All posts filed under: Baking

Ginger and Chestnut Pudding, 64p [Jack Monroe’s Advent Recipes]

My household is going to be very busy over Christmas this year – with various family and extended family members coming to stay, and dozens more popping in over the season, which I am hugely looking forward to, because feeding people is one of the things I love to do the most. But Christmas Pudding is a divisive dessert; and when I asked my guests how they feel about it, reactions ranged from mildly unenthusiastic, to downright disgust. ‘You’ve never had my Christmas pudding’, I attempted to say, but nobody wanted to hear it. It was Stir-Up Sunday, and I was puddingless. And as much as I fancy my chances at eating an entire basin of dense, treacley pudding myself, it’s probably not the best idea. So I took my standard, trusty Christmas pudding recipe, and I tweaked it and fiddled with it until I ended up with this. Mrs J is allergic to almonds, so I used chestnuts instead. I didn’t want the heady boozy tang of the usual brandy, so I replaced it …

Spiced Vegan Banana Bread, 11p

I almost had the audacity to call this recipe ‘Christmas-spiced Banana Bread’ as I am currently testing some new recipes for a December project (more on that below) but I didn’t think I could cope with the outrage of the Internet if I dared use the C-word halfway through September. So instead, euphemistically, this is an Autumn-spiced banana bread, warming, comforting, and pull-your-jumper-around-you warming delicious bliss. Based on the vegan banana bread recipe from A Girl Called Jack, but better. For best results you will need a small powerful blender to grind the spices into the sugar; I have used this one for years and absolutely swear by it as a blender, smoothie maker, curry paste machine and spice grinder, so it’s worth a look. And a third of the price of it’s hifalutin equivalent… Serves 6 very generously at 11p each. This post is not sponsored; I provide links to the ingredients that I use so you can see how I calculate my recipe costs, and I may earn a small commission if you …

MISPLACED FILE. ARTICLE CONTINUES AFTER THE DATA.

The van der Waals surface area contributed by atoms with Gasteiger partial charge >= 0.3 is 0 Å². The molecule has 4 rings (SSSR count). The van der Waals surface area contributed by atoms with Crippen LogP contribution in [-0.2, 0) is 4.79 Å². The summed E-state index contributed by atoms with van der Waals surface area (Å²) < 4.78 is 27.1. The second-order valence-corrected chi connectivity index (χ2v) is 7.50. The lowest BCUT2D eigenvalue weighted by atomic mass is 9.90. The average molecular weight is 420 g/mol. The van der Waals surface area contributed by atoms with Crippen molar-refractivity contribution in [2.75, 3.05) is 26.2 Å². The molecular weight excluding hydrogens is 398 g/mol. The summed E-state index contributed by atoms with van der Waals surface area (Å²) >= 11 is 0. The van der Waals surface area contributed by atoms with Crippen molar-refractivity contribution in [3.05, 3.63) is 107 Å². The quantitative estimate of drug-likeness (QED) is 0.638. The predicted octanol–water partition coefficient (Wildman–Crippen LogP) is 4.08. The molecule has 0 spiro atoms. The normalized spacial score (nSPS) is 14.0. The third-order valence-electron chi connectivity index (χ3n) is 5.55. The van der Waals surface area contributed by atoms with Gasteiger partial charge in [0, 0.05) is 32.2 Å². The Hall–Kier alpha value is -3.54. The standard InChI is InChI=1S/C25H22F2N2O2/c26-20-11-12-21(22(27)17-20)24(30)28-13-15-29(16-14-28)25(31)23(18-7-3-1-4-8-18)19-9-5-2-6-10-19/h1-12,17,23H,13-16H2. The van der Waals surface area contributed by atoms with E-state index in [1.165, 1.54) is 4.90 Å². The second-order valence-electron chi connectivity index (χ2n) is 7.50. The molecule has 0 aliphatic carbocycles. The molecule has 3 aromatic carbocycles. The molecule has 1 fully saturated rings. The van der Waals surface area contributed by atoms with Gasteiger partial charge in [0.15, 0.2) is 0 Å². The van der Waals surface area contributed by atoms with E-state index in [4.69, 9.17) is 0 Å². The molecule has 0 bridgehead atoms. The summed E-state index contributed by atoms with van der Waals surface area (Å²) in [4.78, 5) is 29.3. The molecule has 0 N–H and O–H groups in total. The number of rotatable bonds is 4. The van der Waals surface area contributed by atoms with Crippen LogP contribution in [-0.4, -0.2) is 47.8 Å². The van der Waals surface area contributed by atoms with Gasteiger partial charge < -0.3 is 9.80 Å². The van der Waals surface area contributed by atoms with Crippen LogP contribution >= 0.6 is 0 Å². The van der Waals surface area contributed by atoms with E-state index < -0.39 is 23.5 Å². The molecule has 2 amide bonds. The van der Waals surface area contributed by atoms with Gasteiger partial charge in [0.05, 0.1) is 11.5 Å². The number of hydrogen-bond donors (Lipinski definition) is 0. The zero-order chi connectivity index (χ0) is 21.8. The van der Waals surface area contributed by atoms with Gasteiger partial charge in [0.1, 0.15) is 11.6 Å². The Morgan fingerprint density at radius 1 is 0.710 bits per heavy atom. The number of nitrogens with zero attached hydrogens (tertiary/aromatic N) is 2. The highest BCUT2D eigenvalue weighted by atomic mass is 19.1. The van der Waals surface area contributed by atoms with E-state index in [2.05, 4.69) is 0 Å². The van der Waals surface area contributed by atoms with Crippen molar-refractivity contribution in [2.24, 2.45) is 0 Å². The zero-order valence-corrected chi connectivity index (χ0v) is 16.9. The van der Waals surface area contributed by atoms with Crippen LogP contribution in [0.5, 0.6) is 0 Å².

Perfect Chocolate Chip Cookies, 3p

Last night I found myself with an urge for chocolate chip cookies. I was a bit miserable, the gas meter was running out (and even more so by the time I type this…), my tiny flat was cold and I was generally feeling a little bit grouchy and blue. Usual distractions don’t apply – I don’t own a television and nor do I have broadband to distract myself from the occasional bout of gloom (I run this blog from the internet on my mobile phone!) These are choices I have made for myself, because I am still fearful of long term financial contracts, especially as a freelance writer, especially in insecure rented accommodation in the first few months of my contract. So when it comes to mood-boosters, my options are somewhat limited. So, cookies. I put a rallying cry on Twitter, as the wonderful people who follow me are often so very generous at sharing their favourite recipes and ideas when I feel in need of inspiration – most recently inundated with over 100 recipes …

Mushroom, Lentil & Ale Pie, 37p [Tin Can Cook]

This pie came about because firstly, I adore pie. It was my pregnancy craving, steak pie followed by cherry or apple pie. I would buy packets of Mr Kipling and polish them off by the half dozen. Something about the crumbling, yielding collapse of the pastry, the hot-or-cold, sweet-or-savoury, the lingering lubrication, satiation, of a layer of fat and gravy disappearing down my greedy gullet. I make a pie most weeks, more so since cooking vegan food than ever before. This particular pie came from a longing for something ‘meaty’, but not meat, of course. A hearty, wholesome, dark and brooding pie that would fool even the hardiest of carnivores. And so I rolled up my sleeves, and I got to work. (For the record, my friend Phil, the only ‘man’ I call when I need heavy stuff hulking about and my erstwhile recipe guinea pig, sat in my kitchen and scoffed half of it in one sitting. Phil is absolutely, definitely not a vegan, but I’m working on him.) Serves 6 comfortably, or 8 …